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Publications

Abstracts for research papers, reports, and commentaries that are supported in part or in full by the ABP or ABP Foundation or on which ABP staff serve as authors – and have been published in major journals – are provided below.

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Displaying 101 - 105 of 131
Stapleton FB
2007
Journal of Pediatrics
Pub Med #:
ABSTRACT:

The question “What is a pediatrician?” seems rather straightforward. A medical dictionary defines a pediatrician as “an expert in the field of pediatrics”.1 Pediatrics is defined as the “branch of medicine which treats of the child, its development and care, and of the diseases and their treatment”.1 For whom is this question important? Parents, patients, insurers, corporate self-insurers, state licensing boards, hospitals, professional societies, and accreditation boards all have an interest in the answer to this question.

Freed GL, Uren RL, Hudson EJ, Lakhani I; Research Advisory Committee of the American Board of Pediatrics
2007
Journal of Pediatrics
Pub Med #:
ABSTRACT:

Objective
The purpose of this study was to determine the proportion of physicians who self or otherwise declare themselves to be pediatricians but who have never achieved board certification.

Study Design
We compared a roster from the state licensure file of eight geographically diverse states containing those designated as pediatricians with a listing from the American Board of Pediatrics (ABP) of those who had ever achieved board certification. We then sent a mail survey to a sample of 500 physicians who appeared as pediatricians on...

Freed GL, Brzoznowski K, Neighbors K, Lakhani I; American Board of Pediatrics, Research Advisory Committee
2007
Pediatrics
Pub Med #:
ABSTRACT:

Objective
Over the past 10 years, the use of hospitalists has grown in both the adult and pediatric setting as a response to pressure to deliver cost-effective, high-quality care. However, there is a paucity of information regarding the variation in the clinical roles, educational responsibilities, work patterns, and employment characteristics of pediatric hospitalists. This lack of information hampers efforts to define the nature of the field and determine whether any formalized, additional training or experience should be required for physicians in this clinical...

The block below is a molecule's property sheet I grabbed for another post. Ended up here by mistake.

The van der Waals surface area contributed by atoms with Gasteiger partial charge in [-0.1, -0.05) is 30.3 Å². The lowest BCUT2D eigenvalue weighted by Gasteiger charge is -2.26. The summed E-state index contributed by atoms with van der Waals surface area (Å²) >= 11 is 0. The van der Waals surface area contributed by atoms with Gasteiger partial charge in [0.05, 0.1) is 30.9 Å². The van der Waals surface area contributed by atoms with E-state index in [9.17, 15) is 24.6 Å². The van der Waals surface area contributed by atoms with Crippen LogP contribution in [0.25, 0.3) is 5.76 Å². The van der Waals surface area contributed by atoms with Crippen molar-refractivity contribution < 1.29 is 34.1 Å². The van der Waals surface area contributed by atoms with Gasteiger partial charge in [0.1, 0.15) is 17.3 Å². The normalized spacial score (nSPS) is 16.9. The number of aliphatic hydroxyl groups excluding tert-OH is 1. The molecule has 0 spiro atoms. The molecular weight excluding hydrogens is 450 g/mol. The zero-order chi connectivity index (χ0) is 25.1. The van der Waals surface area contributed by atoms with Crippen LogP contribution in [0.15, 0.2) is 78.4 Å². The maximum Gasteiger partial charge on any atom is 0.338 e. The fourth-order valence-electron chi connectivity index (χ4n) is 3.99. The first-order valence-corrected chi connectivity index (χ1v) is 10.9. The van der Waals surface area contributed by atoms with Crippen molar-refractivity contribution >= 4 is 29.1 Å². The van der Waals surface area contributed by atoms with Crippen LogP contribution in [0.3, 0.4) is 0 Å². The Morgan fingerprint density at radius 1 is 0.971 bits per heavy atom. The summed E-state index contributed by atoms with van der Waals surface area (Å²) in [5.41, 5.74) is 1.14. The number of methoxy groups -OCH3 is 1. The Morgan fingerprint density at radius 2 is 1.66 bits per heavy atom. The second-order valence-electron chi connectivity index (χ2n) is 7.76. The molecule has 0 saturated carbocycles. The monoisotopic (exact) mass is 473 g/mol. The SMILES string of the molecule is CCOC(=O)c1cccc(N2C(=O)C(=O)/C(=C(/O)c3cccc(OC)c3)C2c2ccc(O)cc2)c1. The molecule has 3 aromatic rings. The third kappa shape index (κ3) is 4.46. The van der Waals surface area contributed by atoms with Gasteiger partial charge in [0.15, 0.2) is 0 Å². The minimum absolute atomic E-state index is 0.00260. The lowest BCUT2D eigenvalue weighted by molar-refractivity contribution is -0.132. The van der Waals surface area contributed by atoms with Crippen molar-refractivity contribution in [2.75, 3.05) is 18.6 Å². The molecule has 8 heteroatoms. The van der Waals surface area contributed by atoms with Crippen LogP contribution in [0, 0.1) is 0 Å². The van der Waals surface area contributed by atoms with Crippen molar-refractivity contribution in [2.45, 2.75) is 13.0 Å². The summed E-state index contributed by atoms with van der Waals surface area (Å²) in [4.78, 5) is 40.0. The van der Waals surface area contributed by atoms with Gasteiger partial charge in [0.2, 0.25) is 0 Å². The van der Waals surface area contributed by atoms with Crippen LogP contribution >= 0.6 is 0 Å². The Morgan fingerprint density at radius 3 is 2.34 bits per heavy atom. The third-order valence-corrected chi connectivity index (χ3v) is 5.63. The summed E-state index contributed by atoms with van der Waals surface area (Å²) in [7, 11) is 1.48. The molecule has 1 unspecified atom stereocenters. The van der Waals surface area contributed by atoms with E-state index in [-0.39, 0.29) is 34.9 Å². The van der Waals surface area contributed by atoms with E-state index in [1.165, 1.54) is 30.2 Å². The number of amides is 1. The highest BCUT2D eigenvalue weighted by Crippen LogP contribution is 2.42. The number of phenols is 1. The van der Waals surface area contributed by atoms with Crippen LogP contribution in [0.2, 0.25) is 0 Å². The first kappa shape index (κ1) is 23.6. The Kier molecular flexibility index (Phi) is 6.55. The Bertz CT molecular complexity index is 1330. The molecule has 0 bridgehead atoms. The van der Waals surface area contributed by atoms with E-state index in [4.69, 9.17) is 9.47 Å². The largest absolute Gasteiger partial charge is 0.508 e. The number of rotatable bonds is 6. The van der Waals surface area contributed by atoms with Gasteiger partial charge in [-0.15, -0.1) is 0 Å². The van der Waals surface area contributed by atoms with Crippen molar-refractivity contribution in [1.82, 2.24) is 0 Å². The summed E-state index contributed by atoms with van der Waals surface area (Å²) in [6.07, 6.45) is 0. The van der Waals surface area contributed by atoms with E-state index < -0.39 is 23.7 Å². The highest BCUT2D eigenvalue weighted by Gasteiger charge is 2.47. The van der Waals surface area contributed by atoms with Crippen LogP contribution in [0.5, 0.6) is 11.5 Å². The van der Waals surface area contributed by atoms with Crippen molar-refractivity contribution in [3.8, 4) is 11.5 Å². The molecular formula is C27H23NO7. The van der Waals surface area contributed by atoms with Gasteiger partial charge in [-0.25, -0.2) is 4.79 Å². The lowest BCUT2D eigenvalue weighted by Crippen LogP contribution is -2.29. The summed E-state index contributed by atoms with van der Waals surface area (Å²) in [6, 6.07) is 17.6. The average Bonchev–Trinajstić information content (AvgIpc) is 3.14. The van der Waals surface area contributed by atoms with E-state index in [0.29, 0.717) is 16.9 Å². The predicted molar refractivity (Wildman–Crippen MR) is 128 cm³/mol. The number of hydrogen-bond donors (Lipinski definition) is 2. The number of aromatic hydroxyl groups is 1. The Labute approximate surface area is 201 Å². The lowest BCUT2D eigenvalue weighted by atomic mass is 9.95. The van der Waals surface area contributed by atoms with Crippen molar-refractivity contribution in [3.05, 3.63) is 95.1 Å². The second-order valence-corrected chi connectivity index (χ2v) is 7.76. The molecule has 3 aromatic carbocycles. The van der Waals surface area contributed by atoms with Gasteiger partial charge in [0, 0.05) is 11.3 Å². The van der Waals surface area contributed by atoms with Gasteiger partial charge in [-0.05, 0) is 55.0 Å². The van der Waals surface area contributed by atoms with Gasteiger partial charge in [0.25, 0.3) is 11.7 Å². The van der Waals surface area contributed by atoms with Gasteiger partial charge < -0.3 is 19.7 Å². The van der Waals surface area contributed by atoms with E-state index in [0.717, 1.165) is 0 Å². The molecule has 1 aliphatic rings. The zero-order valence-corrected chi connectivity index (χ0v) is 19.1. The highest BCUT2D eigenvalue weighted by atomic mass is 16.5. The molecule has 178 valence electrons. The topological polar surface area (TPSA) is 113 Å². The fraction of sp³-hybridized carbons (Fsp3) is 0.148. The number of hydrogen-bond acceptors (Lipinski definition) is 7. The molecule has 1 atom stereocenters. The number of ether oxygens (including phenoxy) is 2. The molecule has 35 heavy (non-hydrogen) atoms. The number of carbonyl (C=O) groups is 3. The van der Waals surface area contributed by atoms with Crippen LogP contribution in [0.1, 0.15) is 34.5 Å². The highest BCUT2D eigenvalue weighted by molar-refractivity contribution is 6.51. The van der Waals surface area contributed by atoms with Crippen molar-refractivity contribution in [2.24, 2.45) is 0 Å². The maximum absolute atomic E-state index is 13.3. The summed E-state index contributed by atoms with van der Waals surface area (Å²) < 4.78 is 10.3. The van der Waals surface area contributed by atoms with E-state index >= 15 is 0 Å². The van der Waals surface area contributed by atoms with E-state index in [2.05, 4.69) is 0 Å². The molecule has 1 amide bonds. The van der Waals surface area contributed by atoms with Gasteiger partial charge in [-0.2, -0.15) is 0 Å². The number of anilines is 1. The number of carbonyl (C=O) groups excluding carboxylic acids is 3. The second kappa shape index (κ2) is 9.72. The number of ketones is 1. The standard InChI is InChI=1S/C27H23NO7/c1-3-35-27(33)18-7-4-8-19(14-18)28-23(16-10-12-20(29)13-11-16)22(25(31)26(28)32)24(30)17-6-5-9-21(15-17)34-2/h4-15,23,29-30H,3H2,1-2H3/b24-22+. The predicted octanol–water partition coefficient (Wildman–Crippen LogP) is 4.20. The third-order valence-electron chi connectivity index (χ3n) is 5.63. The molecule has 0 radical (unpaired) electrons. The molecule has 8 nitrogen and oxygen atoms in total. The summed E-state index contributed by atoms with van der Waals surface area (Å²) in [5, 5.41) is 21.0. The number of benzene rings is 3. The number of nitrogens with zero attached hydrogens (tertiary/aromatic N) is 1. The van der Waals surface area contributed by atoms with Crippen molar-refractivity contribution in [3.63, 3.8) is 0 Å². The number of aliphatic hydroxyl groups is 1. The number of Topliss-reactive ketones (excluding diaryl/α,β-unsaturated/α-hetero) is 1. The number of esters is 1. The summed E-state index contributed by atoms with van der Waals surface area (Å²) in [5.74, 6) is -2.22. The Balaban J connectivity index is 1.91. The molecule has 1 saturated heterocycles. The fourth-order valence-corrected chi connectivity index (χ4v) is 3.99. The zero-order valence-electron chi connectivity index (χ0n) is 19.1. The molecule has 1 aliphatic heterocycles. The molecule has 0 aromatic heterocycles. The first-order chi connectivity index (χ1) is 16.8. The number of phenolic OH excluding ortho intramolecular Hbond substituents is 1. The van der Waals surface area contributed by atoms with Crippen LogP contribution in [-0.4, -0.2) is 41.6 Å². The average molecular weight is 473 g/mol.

Freed GL, Abraham LM, Brzoznowski KF
2007
Journal of Pediatrics
Pub Med #:
ABSTRACT:

Some physicians may elect to have an extended period of time during which they do not see patients. The reasons physicians may elect to have periods of “clinical inactivity” range from the desire to provide care to children or other family members to the desire to seek professional opportunities in medical administration, industry, or research. However, the duration of time away from clinical care required before being designated as “inactive” has not been established.

Freed GL, Singer D, Lakhani I, Wheeler JR, Stockman JA 3rd; Research Advisory Committee of the American Board of Pediatrics
2006
JAMA
Pub Med #:
ABSTRACT:

Context
Health plans conduct credentialing processes to select and retain qualified physicians who will provide high-quality care to their subscribers. One of the tools available to health plans to help ensure physician competence is assessment of board certification status.

Objective
To determine the credentialing policies of health plans regarding the use of board certification and recertification for general pediatricians and pediatric subspecialists.

Design, Setting, and Participants
Telephone survey...